'Appeal' delivers with a spirited effort

Four years after a Millersville couple founded a nonprofit company to present their son's original plays, Spirited Productions is playing to hundreds of people at Anne Arundel Community College.

This summer's offering was The Appeal, a musical dramatization exploring Lucifer's appealing his exile from heaven before a court of archangels. Judging by audience enthusiasm on Saturday, the company is filling a void for Christian audiences.


Tony and Debbie Martelli formed Spirited Productions in 2002 to present their son Matthew's first play - a musical called Last Rights that he directed in 2003 at St. John the Evangelist Church in Severna Park.

Freed followed in 2004, and Letting Go was the 2005 production. All of the plays have uplifting spiritual messages.


The older Martellis remain active in the company, with Tony working as production and set construction manager, and Debbie serving as house manager and doing publicity.

Matthew's brother Michael serves as webmaster and a publicity consultant and made his acting debut in The Appeal. Michael's wife, Jennifer, served as production assistant.

Matthew Martelli, an English teacher at St. Mary's High School in Annapolis, wrote, composed and directed The Appeal.

In the two-weekend run that ended Sunday, Matthew Martelli, 23, showed a keen ear for dialogue, particularly in a scene at a television studio presided over by self-absorbed commentators.

They reported a slate of unmitigated bad news and interviewed unfortunates for whom they had little empathy.

Although some neophyte actors recited their lines hurriedly, Matthew Martelli was able to draw good performances from several actors. Making his acting debut in the challenging role of Lucifer, Michael Strackbein possessed an arresting stage presence that had its roots in his career as lead singer for a pop-rock band.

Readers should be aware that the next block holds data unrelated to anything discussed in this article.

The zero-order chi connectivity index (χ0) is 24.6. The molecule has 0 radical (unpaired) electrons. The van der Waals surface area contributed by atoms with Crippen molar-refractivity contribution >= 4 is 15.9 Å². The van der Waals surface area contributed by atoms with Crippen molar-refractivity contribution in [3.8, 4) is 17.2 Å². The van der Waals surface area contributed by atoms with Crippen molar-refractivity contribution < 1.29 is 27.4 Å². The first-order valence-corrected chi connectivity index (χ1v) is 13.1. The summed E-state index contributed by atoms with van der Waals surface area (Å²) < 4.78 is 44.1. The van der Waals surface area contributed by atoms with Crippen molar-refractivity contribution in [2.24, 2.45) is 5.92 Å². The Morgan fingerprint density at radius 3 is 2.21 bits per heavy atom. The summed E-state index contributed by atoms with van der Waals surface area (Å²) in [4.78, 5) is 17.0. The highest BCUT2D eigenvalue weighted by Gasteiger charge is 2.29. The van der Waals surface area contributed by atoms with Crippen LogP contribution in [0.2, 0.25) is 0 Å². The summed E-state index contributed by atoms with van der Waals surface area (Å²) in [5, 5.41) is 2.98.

Veteran actor Ed Wintermute gave the most polished performance, lending dignity and professionalism in his role as Archangel Uriel.

Playing the dual roles of Miss Callaghan and the befuddled Dr. Di Forio, singer/actor Patricia Lovell contributed amusing comic moments. Maria Jaunakais brought believability and excellent diction to the minor role of Azriel; Jennifer Samuels offered a gamut of emotions in the role of Archangel Jerahmeel; and Pat Saiia was convincing as anchorwoman Maryanne Schneider.


Steve Garrett was believable as anchorman Tom Stockton. Christopher Strackbein, in his first onstage performance, was excellent as Archangel Gabriel, and Alex Brady brought a light comic touch to his Archangel Raphael. When he wasn't over-emoting, Michael Martelli was convincing as the angry Archangel Michael. Kristina Tardif showed a commanding stage presence and displayed a lovely soprano voice as The Woman (the Virgin Mary).

Spirited Productions' play might not entertain a general audience, nor would it be likely to enchant the seasoned discriminating theatergoer.

In Anne Arundel County, the bar is set incredibly high by many nonprofit theater companies such as Bay Theatre and Colonial Players that consistently offer excellent drama performed by professional or professional-caliber actors.

Even smaller, newer companies such as Dignity Players have produced riveting dramas, such as last year's Dead Man Walking at Anne Arundel Community College.

Despite such formidable competition, Spirited Productions should be welcomed for ambitiously and sincerely articulating a message that a significant segment of the county's population wants to hear.

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